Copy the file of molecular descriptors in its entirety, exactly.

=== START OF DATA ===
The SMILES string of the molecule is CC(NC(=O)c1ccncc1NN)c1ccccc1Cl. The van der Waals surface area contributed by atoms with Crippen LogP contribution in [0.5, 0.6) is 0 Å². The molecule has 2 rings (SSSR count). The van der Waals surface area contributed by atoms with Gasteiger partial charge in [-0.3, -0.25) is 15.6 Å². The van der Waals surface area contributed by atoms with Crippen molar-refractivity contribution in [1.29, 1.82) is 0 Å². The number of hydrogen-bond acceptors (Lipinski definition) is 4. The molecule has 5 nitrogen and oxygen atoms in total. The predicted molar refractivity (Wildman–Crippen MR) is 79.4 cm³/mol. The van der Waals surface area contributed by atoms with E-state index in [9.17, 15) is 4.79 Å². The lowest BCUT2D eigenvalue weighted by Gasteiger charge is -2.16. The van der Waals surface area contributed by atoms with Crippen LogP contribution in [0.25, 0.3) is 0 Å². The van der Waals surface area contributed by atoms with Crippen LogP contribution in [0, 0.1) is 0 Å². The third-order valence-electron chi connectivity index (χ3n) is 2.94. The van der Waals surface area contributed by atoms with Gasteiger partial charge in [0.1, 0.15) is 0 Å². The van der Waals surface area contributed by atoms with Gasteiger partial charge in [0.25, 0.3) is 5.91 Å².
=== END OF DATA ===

The SMILES string of the molecule is CC(NC(=O)c1ccncc1NN)c1ccccc1Cl. The van der Waals surface area contributed by atoms with Crippen LogP contribution in [0.5, 0.6) is 0 Å². The molecule has 2 rings (SSSR count). The van der Waals surface area contributed by atoms with Gasteiger partial charge in [-0.3, -0.25) is 15.6 Å². The van der Waals surface area contributed by atoms with Crippen molar-refractivity contribution in [1.29, 1.82) is 0 Å². The number of hydrogen-bond acceptors (Lipinski definition) is 4. The molecule has 5 nitrogen and oxygen atoms in total. The predicted molar refractivity (Wildman–Crippen MR) is 79.4 cm³/mol. The van der Waals surface area contributed by atoms with E-state index in [9.17, 15) is 4.79 Å². The lowest BCUT2D eigenvalue weighted by Gasteiger charge is -2.16. The van der Waals surface area contributed by atoms with Crippen LogP contribution in [0.25, 0.3) is 0 Å². The van der Waals surface area contributed by atoms with Crippen LogP contribution in [0, 0.1) is 0 Å². The third-order valence-electron chi connectivity index (χ3n) is 2.94. The van der Waals surface area contributed by atoms with Gasteiger partial charge in [0.1, 0.15) is 0 Å². The van der Waals surface area contributed by atoms with Gasteiger partial charge in [0.25, 0.3) is 5.91 Å².